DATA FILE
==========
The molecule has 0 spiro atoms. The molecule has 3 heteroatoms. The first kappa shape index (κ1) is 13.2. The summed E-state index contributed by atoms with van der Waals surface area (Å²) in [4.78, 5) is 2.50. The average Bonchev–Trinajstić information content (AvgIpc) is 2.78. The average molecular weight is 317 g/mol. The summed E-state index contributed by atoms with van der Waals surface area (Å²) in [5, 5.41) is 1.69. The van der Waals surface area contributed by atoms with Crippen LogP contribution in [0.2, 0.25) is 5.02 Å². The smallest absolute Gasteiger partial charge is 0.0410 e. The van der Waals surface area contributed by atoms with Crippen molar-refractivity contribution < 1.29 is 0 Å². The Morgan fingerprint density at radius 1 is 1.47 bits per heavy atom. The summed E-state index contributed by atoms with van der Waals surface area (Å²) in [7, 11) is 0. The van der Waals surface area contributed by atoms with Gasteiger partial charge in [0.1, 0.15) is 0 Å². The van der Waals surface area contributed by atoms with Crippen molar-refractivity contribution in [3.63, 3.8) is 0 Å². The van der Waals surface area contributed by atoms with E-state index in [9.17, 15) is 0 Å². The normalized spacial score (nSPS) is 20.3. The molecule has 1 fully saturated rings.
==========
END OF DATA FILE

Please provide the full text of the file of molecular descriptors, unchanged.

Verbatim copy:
The molecule has 0 spiro atoms. The molecule has 3 heteroatoms. The first kappa shape index (κ1) is 13.2. The summed E-state index contributed by atoms with van der Waals surface area (Å²) in [4.78, 5) is 2.50. The average Bonchev–Trinajstić information content (AvgIpc) is 2.78. The average molecular weight is 317 g/mol. The summed E-state index contributed by atoms with van der Waals surface area (Å²) in [5, 5.41) is 1.69. The van der Waals surface area contributed by atoms with Crippen LogP contribution in [0.2, 0.25) is 5.02 Å². The smallest absolute Gasteiger partial charge is 0.0410 e. The van der Waals surface area contributed by atoms with Crippen molar-refractivity contribution < 1.29 is 0 Å². The Morgan fingerprint density at radius 1 is 1.47 bits per heavy atom. The summed E-state index contributed by atoms with van der Waals surface area (Å²) in [7, 11) is 0. The van der Waals surface area contributed by atoms with Gasteiger partial charge in [0.1, 0.15) is 0 Å². The van der Waals surface area contributed by atoms with Crippen molar-refractivity contribution in [3.63, 3.8) is 0 Å². The van der Waals surface area contributed by atoms with E-state index in [9.17, 15) is 0 Å². The normalized spacial score (nSPS) is 20.3. The molecule has 1 fully saturated rings.